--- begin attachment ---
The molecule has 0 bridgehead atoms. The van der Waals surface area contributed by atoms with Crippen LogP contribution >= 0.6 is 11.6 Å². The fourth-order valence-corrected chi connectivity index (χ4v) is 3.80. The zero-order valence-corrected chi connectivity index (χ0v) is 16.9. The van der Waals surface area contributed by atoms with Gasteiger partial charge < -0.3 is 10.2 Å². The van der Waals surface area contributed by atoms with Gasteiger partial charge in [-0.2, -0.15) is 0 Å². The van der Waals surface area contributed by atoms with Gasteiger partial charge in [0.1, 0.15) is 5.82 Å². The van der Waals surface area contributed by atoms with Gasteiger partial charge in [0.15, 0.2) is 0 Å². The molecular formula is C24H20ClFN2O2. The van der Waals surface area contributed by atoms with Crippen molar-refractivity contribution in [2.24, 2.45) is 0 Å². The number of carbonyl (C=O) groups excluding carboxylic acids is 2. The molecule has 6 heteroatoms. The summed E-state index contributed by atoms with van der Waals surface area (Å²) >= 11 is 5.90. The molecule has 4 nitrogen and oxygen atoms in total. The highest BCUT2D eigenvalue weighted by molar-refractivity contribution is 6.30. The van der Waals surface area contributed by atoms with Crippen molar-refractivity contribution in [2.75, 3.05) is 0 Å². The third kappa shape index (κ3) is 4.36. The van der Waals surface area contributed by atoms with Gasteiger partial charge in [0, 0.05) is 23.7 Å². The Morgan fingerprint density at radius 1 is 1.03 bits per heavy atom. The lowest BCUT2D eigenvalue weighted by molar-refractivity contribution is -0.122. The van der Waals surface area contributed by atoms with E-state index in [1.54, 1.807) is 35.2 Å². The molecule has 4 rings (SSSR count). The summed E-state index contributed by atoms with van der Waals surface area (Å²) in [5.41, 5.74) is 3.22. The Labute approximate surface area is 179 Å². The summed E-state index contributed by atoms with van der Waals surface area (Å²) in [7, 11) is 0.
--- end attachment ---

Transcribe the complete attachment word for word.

The molecule has 0 bridgehead atoms. The van der Waals surface area contributed by atoms with Crippen LogP contribution >= 0.6 is 11.6 Å². The fourth-order valence-corrected chi connectivity index (χ4v) is 3.80. The zero-order valence-corrected chi connectivity index (χ0v) is 16.9. The van der Waals surface area contributed by atoms with Gasteiger partial charge < -0.3 is 10.2 Å². The van der Waals surface area contributed by atoms with Gasteiger partial charge in [-0.2, -0.15) is 0 Å². The van der Waals surface area contributed by atoms with Gasteiger partial charge in [0.1, 0.15) is 5.82 Å². The van der Waals surface area contributed by atoms with Gasteiger partial charge in [0.15, 0.2) is 0 Å². The molecular formula is C24H20ClFN2O2. The van der Waals surface area contributed by atoms with Crippen molar-refractivity contribution in [2.24, 2.45) is 0 Å². The number of carbonyl (C=O) groups excluding carboxylic acids is 2. The molecule has 6 heteroatoms. The summed E-state index contributed by atoms with van der Waals surface area (Å²) >= 11 is 5.90. The molecule has 4 nitrogen and oxygen atoms in total. The highest BCUT2D eigenvalue weighted by molar-refractivity contribution is 6.30. The van der Waals surface area contributed by atoms with Crippen molar-refractivity contribution in [2.75, 3.05) is 0 Å². The third kappa shape index (κ3) is 4.36. The van der Waals surface area contributed by atoms with Gasteiger partial charge in [0, 0.05) is 23.7 Å². The Morgan fingerprint density at radius 1 is 1.03 bits per heavy atom. The lowest BCUT2D eigenvalue weighted by molar-refractivity contribution is -0.122. The van der Waals surface area contributed by atoms with E-state index in [1.54, 1.807) is 35.2 Å². The molecule has 4 rings (SSSR count). The summed E-state index contributed by atoms with van der Waals surface area (Å²) in [5.41, 5.74) is 3.22. The Labute approximate surface area is 179 Å². The summed E-state index contributed by atoms with van der Waals surface area (Å²) in [7, 11) is 0.